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Therapist’s guide to Greater Trochanteric Pain Syndrome
My approach has evolved in how to treat and prescribe exercises to patients with lateral hip pain or greater trochanteric pain syndrome (GTPS). In the last two months, I have treated about a dozen patients with GTPS using a new approach and all of them have been helped greatly. GTPS is a fairly common condition with 15% of women and 8.5% of men suffering the condition at some point. GTPS is often treated with a corticosteroid injection, but is this wise?
Update: New evidence that gluteal tendinopathy is more common than trochanteric bursitis. A research review was published in 2015, they concluded, “There is a dearth of evidence for any treatments, so the approach we recommend involves managing the load on the tendons through exercise and education on the underlying pathomechanics.”
“The cause of GTPS is usually some combination of pathology involving the gluteus medius and gluteus minimus tendons as well as the iliotibial band. Bursitis is present in only the minority of patients. These findings have implications for treatment of this common condition.” 2013 study of 877 patients
GTPS is diagnosed with pain on palpation of the greater trochanter, and pain with passive external rotation plus abduction of the thigh. MRI and/or diagnostic ultrasound may reveal swelling, but often these imaging tests do not reveal any obvious abnormality in patients with documented GTPS. Most commonly one or two of the four lateral hip bursae are injected, with often poor results. Injecting all four (gluteus medius, gluteus minimus, subgluteus medius and subgluteus minimus) bursae has been recommended by some.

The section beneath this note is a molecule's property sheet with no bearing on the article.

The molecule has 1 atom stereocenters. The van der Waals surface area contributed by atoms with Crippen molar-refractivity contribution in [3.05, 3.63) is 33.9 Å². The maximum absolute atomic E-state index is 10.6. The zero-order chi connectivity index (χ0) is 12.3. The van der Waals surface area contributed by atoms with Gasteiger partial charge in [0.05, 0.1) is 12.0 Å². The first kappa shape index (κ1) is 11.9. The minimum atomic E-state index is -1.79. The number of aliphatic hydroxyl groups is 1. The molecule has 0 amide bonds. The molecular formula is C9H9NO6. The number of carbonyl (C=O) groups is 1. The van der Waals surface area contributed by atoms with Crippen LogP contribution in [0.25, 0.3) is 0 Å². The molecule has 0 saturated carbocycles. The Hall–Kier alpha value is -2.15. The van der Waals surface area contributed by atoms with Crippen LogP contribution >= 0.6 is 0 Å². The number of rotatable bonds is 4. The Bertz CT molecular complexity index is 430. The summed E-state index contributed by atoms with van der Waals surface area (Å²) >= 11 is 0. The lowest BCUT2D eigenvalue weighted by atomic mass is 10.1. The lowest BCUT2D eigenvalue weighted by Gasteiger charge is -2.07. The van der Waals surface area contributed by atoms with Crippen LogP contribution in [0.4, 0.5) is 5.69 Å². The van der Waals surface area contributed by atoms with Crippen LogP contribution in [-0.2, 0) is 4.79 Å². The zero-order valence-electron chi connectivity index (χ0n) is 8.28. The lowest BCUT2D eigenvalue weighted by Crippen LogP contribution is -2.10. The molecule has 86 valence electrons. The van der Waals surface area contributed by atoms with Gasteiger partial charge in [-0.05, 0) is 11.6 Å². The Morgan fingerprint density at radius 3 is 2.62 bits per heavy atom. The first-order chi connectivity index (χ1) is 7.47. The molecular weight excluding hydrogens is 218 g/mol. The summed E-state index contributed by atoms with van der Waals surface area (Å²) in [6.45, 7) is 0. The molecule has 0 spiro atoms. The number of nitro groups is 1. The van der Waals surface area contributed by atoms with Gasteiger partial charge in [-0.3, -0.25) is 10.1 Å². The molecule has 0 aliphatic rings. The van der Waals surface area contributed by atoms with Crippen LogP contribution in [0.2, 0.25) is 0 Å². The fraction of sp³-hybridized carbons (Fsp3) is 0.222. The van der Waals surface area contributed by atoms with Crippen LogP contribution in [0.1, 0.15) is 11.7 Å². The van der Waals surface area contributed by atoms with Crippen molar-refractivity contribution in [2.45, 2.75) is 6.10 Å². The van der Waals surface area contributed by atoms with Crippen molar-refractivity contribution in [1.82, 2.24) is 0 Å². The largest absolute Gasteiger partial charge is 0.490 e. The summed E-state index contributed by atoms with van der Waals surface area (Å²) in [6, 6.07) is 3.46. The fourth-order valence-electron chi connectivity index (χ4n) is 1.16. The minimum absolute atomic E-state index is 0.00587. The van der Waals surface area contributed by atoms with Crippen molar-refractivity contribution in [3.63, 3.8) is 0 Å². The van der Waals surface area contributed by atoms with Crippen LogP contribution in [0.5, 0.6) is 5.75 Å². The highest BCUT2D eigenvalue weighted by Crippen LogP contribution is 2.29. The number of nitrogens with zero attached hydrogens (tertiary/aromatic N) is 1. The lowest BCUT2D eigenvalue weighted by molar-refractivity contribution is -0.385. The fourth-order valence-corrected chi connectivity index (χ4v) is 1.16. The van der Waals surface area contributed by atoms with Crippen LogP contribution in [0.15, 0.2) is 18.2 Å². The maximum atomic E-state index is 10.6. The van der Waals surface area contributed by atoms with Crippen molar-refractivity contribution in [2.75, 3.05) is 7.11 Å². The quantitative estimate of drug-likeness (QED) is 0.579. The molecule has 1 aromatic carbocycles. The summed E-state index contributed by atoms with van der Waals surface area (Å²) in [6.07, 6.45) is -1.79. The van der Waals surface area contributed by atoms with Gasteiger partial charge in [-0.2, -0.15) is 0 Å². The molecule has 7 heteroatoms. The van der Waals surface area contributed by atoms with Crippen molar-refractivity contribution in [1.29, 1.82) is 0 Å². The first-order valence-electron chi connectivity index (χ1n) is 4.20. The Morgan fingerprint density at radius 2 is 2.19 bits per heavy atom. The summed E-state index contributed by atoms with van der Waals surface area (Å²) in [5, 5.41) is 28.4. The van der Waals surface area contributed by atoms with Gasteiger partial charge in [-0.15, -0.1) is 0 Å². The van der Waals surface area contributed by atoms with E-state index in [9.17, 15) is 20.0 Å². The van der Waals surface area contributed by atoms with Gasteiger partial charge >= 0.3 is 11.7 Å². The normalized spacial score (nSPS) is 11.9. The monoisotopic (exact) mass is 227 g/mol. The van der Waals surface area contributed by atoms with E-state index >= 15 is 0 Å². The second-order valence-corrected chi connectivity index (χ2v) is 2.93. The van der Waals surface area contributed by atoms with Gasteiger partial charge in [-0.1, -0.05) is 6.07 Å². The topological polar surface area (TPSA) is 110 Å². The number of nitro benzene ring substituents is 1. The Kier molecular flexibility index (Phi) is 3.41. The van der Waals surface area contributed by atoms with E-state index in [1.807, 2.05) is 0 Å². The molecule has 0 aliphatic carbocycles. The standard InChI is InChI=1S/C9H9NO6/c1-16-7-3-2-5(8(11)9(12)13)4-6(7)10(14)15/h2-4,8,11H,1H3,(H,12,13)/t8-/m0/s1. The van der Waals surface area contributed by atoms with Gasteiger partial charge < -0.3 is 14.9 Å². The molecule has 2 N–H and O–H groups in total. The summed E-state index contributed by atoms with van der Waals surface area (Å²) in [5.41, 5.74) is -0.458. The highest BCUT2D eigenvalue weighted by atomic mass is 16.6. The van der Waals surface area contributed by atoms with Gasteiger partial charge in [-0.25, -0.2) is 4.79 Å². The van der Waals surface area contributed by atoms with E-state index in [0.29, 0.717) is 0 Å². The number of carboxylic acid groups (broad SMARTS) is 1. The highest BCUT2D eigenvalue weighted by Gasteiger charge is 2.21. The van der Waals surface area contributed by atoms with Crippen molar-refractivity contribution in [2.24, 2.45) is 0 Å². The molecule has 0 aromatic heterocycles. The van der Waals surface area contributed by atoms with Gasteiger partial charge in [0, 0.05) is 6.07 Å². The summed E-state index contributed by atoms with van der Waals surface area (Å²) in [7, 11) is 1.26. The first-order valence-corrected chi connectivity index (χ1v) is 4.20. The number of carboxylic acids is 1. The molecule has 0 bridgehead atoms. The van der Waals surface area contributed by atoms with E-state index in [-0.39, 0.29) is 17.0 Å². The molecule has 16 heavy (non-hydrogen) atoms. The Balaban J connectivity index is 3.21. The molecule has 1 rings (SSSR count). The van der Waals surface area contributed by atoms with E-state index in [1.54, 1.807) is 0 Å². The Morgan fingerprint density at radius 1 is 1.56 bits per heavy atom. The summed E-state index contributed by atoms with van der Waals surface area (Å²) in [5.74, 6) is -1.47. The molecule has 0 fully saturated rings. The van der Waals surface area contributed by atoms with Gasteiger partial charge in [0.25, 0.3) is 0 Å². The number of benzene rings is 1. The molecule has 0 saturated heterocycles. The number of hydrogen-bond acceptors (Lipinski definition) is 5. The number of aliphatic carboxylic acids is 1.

After one year 36% (29% after five years) of GTPS cases are still symptomatic. A high prevalence of cases have leg length discrepancy, ITB syndrome or OA at the knee, suggesting a lower limb biomechanical link. Given the high recidivism rate and the biomechanical link, could it be that in many (or most) cases bursitis is a misdiagnosis and gluteal enthesopathy is the actual problem?
A 2015 study found that patients with glute tendinopathy on one side, had weakness of the hip abductors on both sides.
A 2016 study revealed, “Individuals with gluteal tendinopathy exhibit greater hip adduction moments and alterations in trunk and pelvic kinematics during walking. Findings provide a basis to consider frontal plane pelvic control in the management of gluteal tendinopathy.”
Gluteal enthesopathies (GE) are treated differently than a bursitis! An exercise approach of high load isometrics progressing to eccentrics, is recommended for GE. Because it is difficult to rule out a bursitis it is best not to load an elongated tendon isometrically (or with repeated thigh rotation). In general, it is probably not wise to stretch a tendon over an irritated bursa or bone. Stretching (and ill-advised exercises) were found to make proximal hamstring tendinopathies worse. The same applies when dealing with ischial-gluteal bursitis. Load the tendon, but not with it stretched over the underlying bursa or bone. Keep the isometrics in a “safer” range.
Of course, it is important to address any biomechanical issues of the foot and/or knee. I find myofascial release is an effective soft tissue method to increase the flexibility of the hips, and any lower limb biomechanical issues. Chiropractic works well to promote a neurophysiological response to maximize glute activation, and I recommend gentle myofascial release at the enthesis.
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